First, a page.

People who can make fun of themselves have long been my favorite people. I’ve anecdotally found them to be much more confident and caring than people who only ever make fun of other people.
And making yourself the primary target of your humor makes sense for a few different reasons.
For starters, » Read more
I’ve heard a lot of people talk about ethical non-monogamy as a way of describing polyamory and other forms of open relationships. I’ve noticed you don’t do that. Instead, you say “consensual non-monogamy.” Why?
1. Ethics are subjective.
ethical (adjective) – relating to moral principles or the branch of knowledge dealing with these, » Read more
According to most surveys on the subject (e.g., Woolley et. al., 2011; Prentice et. al, 1978, etc.), about 85% of 5-year-old children believe that Santa Claus is real.
Researchers find that children typically begin to believe in Santa Claus when they’re 3 or 4 years old. And that this belief stays fairly strong until they are 8 years old, » Read more
It probably should have been a bigger early warning sign when I started dating my first husband. But he really didn’t like my friends.
“Why?” I asked him. “Why don’t you like them?”
He answered this with a shrug. “I just don’t,” he said. “I don’t like spending time around them.” » Read more
I do so hate a fauxpology (i.e., fake apology). You know exactly what I’m talking about. When someone’s saying the words, “I”m sorry,” but you can tell they don’t really mean it. Either by tone of voice or stilted word use.
“Oh, I’m sorry,” with an eye roll.
Or something equally unimpressive like, » Read more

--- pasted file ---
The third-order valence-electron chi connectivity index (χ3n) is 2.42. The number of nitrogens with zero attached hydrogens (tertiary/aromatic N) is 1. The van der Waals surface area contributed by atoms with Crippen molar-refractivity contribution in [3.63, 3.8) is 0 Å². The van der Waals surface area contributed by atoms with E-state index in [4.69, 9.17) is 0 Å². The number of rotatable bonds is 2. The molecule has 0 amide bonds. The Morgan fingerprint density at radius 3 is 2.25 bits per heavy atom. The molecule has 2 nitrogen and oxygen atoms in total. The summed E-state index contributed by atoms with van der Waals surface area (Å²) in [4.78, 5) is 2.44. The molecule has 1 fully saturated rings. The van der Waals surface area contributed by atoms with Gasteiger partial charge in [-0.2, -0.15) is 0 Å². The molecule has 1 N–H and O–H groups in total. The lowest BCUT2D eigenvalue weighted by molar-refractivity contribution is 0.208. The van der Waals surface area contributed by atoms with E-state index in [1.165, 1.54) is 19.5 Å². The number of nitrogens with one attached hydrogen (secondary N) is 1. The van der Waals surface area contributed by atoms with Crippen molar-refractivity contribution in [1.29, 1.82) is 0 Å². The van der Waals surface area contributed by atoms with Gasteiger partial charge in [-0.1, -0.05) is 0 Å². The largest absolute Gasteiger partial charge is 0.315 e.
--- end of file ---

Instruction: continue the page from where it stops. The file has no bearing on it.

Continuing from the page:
A study came out a while back correlating personality traits with polyamory and other forms of consensual non-monogamy. I read it with great interest but didn’t write about it for a long time.
Frankly, I was rather feelsy about the results:
- Having an openness to experience made it more likely that someone would have positive attitudes towards consensual non-monogamy (CNM) and be willing to engage in those kinds of relationships
- People high in conscientiousness were markedly less likely to have consensually non-monogamous relationships and in general held more negative attitudes toward them
As the study authors wrote about the second point:
“[I]ndividuals who tend to be very organized, » Read more
“You should hear what he says about you when you’re not around,” she says.
“Oh?” I say. She has my attention.
“He says your writing is too personal, that you open up and share too much,” she says.
I’m stunned by this news. To my face he’s never been anything other than complimentary. » Read more
Science Isn’t About Hope, It’s About the Truth
“Any words of advice?” I asked my mentor. I was about to sit down and crunch the numbers on my very first research study.
And I’ll never forget what he said: “You get what you get, and you don’t complain.”
I cocked my head. » Read more
Quartz recently published a piece called “Turns out open relationships aren’t the most sexually satisfying.”
As Cassie Werber writes in the article:
Opening up a relationship can be about more than sex. Advocates talk about the deep trust forged by letting one’s partner have other relationships, » Read more
If you’re an ethically nonmonogamous person and haven’t heard of Terri Conley, PhD, you’re missing out. Dr. Conley is “a social psychologist, a feminist, and a sex researcher, but not necessarily in that order.”
And Conley has arguably done more than any other person for establishing a sound scientific basis that polyamory and other forms of consensual nonmonogamy are a viable way to conduct relationships. » Read more